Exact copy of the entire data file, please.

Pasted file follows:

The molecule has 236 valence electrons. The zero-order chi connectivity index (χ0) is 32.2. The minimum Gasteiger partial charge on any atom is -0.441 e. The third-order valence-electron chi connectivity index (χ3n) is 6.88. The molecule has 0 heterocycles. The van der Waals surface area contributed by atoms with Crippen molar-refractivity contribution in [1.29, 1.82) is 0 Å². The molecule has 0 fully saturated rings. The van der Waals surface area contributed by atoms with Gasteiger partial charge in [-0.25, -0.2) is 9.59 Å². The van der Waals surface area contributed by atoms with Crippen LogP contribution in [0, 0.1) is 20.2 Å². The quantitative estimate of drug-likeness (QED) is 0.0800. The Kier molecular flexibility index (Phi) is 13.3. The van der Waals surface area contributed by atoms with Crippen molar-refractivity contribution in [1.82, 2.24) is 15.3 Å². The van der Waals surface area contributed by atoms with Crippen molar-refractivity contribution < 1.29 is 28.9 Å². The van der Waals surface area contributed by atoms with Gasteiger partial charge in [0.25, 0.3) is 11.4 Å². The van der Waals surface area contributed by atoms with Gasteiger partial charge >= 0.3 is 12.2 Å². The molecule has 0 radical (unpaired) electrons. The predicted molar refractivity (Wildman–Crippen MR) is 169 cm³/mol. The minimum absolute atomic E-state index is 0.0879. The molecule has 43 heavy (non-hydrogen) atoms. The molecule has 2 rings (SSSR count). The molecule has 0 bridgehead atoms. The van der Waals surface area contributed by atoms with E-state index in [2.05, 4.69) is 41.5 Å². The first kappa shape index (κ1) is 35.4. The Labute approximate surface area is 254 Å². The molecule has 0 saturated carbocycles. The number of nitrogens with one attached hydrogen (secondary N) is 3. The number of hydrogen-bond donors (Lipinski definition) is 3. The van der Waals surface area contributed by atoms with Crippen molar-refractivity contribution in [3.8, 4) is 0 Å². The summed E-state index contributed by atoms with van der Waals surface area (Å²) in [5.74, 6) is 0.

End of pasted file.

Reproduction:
The molecule has 236 valence electrons. The zero-order chi connectivity index (χ0) is 32.2. The minimum Gasteiger partial charge on any atom is -0.441 e. The third-order valence-electron chi connectivity index (χ3n) is 6.88. The molecule has 0 heterocycles. The van der Waals surface area contributed by atoms with Crippen molar-refractivity contribution in [1.29, 1.82) is 0 Å². The molecule has 0 fully saturated rings. The van der Waals surface area contributed by atoms with Gasteiger partial charge in [-0.25, -0.2) is 9.59 Å². The van der Waals surface area contributed by atoms with Crippen LogP contribution in [0, 0.1) is 20.2 Å². The quantitative estimate of drug-likeness (QED) is 0.0800. The Kier molecular flexibility index (Phi) is 13.3. The van der Waals surface area contributed by atoms with Crippen molar-refractivity contribution in [1.82, 2.24) is 15.3 Å². The van der Waals surface area contributed by atoms with Crippen molar-refractivity contribution < 1.29 is 28.9 Å². The van der Waals surface area contributed by atoms with Gasteiger partial charge in [0.25, 0.3) is 11.4 Å². The van der Waals surface area contributed by atoms with Gasteiger partial charge >= 0.3 is 12.2 Å². The molecule has 0 radical (unpaired) electrons. The predicted molar refractivity (Wildman–Crippen MR) is 169 cm³/mol. The minimum absolute atomic E-state index is 0.0879. The molecule has 43 heavy (non-hydrogen) atoms. The molecule has 2 rings (SSSR count). The molecule has 0 bridgehead atoms. The van der Waals surface area contributed by atoms with E-state index in [2.05, 4.69) is 41.5 Å². The first kappa shape index (κ1) is 35.4. The Labute approximate surface area is 254 Å². The molecule has 0 saturated carbocycles. The number of nitrogens with one attached hydrogen (secondary N) is 3. The number of hydrogen-bond donors (Lipinski definition) is 3. The van der Waals surface area contributed by atoms with Crippen molar-refractivity contribution in [3.8, 4) is 0 Å². The summed E-state index contributed by atoms with van der Waals surface area (Å²) in [5.74, 6) is 0.